Saturday, July 20, 2013

7/20/13 Report - Gold Cobs of the 1715 Fleet, Gold Shriner Medal, Fall Sedwick Coin Auction, Florida Statement on Metal Detecting

Written by the TreasureGuide for the exclusive use of

1714 Mexican Gold Cob

If the recent gold coin finds from Sebastian has you in the mood for looking at gold cobs, here is a site where you can look at a good selection and even buy some if you want.   Many are graded and slabbed.

Another Nice Find from Fort Pierce Detectorist Rich R.

What did the settlers eat at Jamestown?  Eight hundred pound sturgeon were on the menu, but it appears that in bad times there might also have been cannibalism.

Here is the link to that story.

Concerning the next Sedwick Coins auction I received an email from Frank Daniel Sedwick which said the following.

This is a reminder that we have just one month left to receive your consignment for our first LIVE public FLOOR auction, scheduled for October 30, 2013, at the DoubleTree by Hilton, the only all-suite Downtown Disney® hotel located inside the Walt Disney World Resort® in Orlando, Florida.

Now is your chance to be a part of this inaugural event and take advantage of selling your collection in a fully live venue with an elite group of bidders attending from all over the world. Lot viewing will be on site the day before the auction, and special hotel rates and complimentary food and drinks will be offered during the auction in this exclusive event at an upscale hotel in one of the world's most-visited vacation cities with easy airport access and transportation.

The deadline for consignment to this auction (Treasure, U.S. and World Coin Auction #14) is August 17. Please send your consignments now, or let us know if you would like to meet us in person either at our office in Winter Park, Florida, or at your location, as we are traveling to meet consignors throughout July and early August. Remember, we will be at the ANA's "World's Fair of Money" in Rosemont (Chicago), IL, August 12-17, 2013, where you can discuss and deliver your consignments to us in person.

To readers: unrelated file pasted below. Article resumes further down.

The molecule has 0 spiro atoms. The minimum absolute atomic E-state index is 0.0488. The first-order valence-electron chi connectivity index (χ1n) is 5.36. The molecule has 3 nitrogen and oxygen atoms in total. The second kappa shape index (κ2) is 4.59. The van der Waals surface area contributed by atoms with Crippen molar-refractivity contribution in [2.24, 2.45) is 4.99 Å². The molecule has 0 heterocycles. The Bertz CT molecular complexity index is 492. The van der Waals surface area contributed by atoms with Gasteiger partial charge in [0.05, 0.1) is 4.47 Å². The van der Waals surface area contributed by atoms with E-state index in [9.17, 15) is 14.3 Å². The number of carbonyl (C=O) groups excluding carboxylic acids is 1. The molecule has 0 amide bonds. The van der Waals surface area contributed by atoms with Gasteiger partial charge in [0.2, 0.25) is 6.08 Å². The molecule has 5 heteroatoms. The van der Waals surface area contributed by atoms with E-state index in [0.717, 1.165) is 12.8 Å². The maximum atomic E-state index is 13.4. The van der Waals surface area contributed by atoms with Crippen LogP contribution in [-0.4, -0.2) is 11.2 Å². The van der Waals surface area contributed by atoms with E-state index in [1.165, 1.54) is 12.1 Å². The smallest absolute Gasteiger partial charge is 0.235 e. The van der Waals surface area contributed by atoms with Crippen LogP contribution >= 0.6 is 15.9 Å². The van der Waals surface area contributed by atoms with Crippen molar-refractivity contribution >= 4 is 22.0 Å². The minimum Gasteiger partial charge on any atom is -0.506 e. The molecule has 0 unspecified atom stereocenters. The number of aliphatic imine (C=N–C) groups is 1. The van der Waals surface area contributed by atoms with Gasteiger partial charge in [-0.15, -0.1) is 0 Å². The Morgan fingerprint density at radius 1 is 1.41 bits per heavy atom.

Please call 407.975.3325 or email us today at

If you're not familiar the DoubleTree.  The DoubleTree is an all-suite hotel.  It is within walking distance to Downtown Disney and has free bus service to the parks.  Downtown Disney is being changed from what you might be familiar with

As I've said before, I often receive questions about the laws concerning metal detecting in Florida.  Lately I've provided the statements of various Florida officials concerning that subject.  Here is one more.

This is a briefing on the metal detecting laws received by Jon M. from Mr. Ken Detzmer. Secretary of State for the State of Florida.

This briefing serves to answer some general questions about the hobby of metal detecting on public lands in Florida and in state waters. It serves as an overview of what is often a complicated issue.    
Generally, metal detecting is allowed on the beach between the high water mark and the toe of the dune and the hobbyist is allowed to keep what is found. There are exceptions to this general rule.  

The use of metal detectors is prohibited on all state park lands, except for coastal parks in the beach zone between the high water mark and toe of the dune.  Park managers have the authority at coastal state parks to further restrict the use of metal detectors and prohibit their use on the beach.  A hobbyist interested in metal detecting should contact the park manager for the specific rules at the park he wishes to visit.